“We studied where we get our paving material,” Balliew said. “We went to a World of Asphalt conference. It was something you couldn't talk to a lot of people about because not a lot of cities have their own plant. We really did an in-depth study to see if building one really was what we wanted to do. Eventually we put it in our budget for the next year and, step by step, justified it.”

Kirksville has 105 miles of paved streets for which it, rather than the state, is responsible. Generally speaking, the streets were in deplorable condition. An inspection using a Pavement Condition Index developed by the U.S. Corps of Engineers put a number to the condition of Kirksville's streets. They scored a 58 on a scale a 0-100, with 100 being excellent.

“The streets were bad,” Balliew said, the tests confirming what everyone knew to be the case.

The city had not significantly increased the street budget in nearly 30 years. As part of an economic development push, however, taxpayers have approved an additional $600,000 for street work beginning in 2019. Unfortunately, that still is not enough to offset the years of underfunding.

“So, we started looking at efficiency,” Balliew said.

First, city leaders allowed him to restructure his Public Works workforce and add a construction crew entirely separate from maintenance employees. His street supervisor, Sandstrom, oversees the construction work. “He is very capable.”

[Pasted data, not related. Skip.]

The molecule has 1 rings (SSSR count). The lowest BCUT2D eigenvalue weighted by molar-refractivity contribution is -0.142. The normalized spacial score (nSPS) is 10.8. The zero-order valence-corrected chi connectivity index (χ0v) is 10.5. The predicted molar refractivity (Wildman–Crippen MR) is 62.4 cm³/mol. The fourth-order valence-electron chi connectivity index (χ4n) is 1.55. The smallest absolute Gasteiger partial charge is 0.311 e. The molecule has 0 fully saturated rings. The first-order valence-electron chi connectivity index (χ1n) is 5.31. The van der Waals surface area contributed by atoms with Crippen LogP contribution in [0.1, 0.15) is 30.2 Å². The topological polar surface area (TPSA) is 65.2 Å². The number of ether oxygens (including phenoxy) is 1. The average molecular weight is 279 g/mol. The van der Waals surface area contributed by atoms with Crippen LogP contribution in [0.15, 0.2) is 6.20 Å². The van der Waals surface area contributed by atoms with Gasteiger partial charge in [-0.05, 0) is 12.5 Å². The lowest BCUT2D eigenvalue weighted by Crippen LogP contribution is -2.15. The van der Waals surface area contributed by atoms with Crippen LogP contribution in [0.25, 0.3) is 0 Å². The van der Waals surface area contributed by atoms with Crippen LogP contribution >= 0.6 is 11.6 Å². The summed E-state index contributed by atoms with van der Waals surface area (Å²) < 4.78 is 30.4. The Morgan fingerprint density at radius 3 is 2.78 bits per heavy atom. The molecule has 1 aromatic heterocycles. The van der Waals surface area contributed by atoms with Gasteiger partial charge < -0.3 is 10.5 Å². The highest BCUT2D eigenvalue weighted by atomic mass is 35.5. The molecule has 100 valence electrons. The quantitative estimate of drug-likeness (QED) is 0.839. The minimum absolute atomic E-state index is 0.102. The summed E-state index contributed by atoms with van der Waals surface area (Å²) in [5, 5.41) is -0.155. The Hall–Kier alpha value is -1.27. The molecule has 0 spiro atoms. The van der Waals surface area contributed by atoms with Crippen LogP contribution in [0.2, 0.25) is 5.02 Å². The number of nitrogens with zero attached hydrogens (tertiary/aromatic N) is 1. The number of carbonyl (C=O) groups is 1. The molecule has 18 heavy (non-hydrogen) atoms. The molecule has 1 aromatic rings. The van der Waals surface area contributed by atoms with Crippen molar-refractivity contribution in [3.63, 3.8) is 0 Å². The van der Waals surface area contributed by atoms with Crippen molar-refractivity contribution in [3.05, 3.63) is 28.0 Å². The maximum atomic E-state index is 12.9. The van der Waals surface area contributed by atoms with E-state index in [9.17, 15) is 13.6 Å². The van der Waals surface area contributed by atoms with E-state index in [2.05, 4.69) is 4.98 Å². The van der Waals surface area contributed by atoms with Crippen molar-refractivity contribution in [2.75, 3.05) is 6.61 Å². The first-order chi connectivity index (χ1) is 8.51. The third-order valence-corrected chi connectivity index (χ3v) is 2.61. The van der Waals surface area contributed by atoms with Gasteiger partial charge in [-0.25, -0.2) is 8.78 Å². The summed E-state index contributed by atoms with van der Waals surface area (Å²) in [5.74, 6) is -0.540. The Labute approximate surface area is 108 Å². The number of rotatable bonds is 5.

Other Purchases

Other in-house initiatives included purchase of a slipform curb machine, which reduced the cost of curb work to $7.50 a linear foot from $28 a foot. A Wirtgen asphalt milling machine is periodically leased to prepare streets for new pavement, leasing being the most cost-effective option, Balliew said.

The city owns a relatively small LeeBoy asphalt paver for minor repairs and Balliew has budgeted to purchase a larger, more capable machine. The city acquired a tractor-trailer truck to haul limestone from a quarry in Ralls County.

Finally, city council authorized purchase of GPS surveying equipment for the street division. This allows the street supervisor and foremen to shoot multiple points, load them into a computer, and determine grade, drainage, and street design in-house.

“That has really paid dividends for us,” Balliew said.

Partnering With the University of Missouri

Perhaps the most significant decision was to partner with the civil and environmental engineering department of the University of Missouri. The campus is located in Columbia, 92 miles south on U.S. 63. Dr. Bill Buttlar holds the department's Glen Barton Chair of Flexible Pavement Technology. Sandstrom had met Buttlar at a conference and Buttlar found their idea interesting.

“I thought it was really intriguing that a small city would actually be the owner of an asphalt plant, that was a new concept to me,” Buttlar said.

Larger cities own such facilities — Chicago, Denver, St. Paul, for example.

“To have a rural, small city own a plant was new in the Midwest. The idea had a lot of merit. I applauded them for taking the initiative.”

Buttlar and university colleagues did more than cheer on Kirksville. The university's Missouri Asphalt Pavement and Innovation Lab undertook the testing to find an optimum asphalt mix for Kirksville streets. As Buttlar explains, “It was one thing to have a plant to mix the asphalt and aggregate and sand and another thing to do that according to scientific testing and to create a certified design. Instead of investing in a laboratory, they decided to partner with the university.”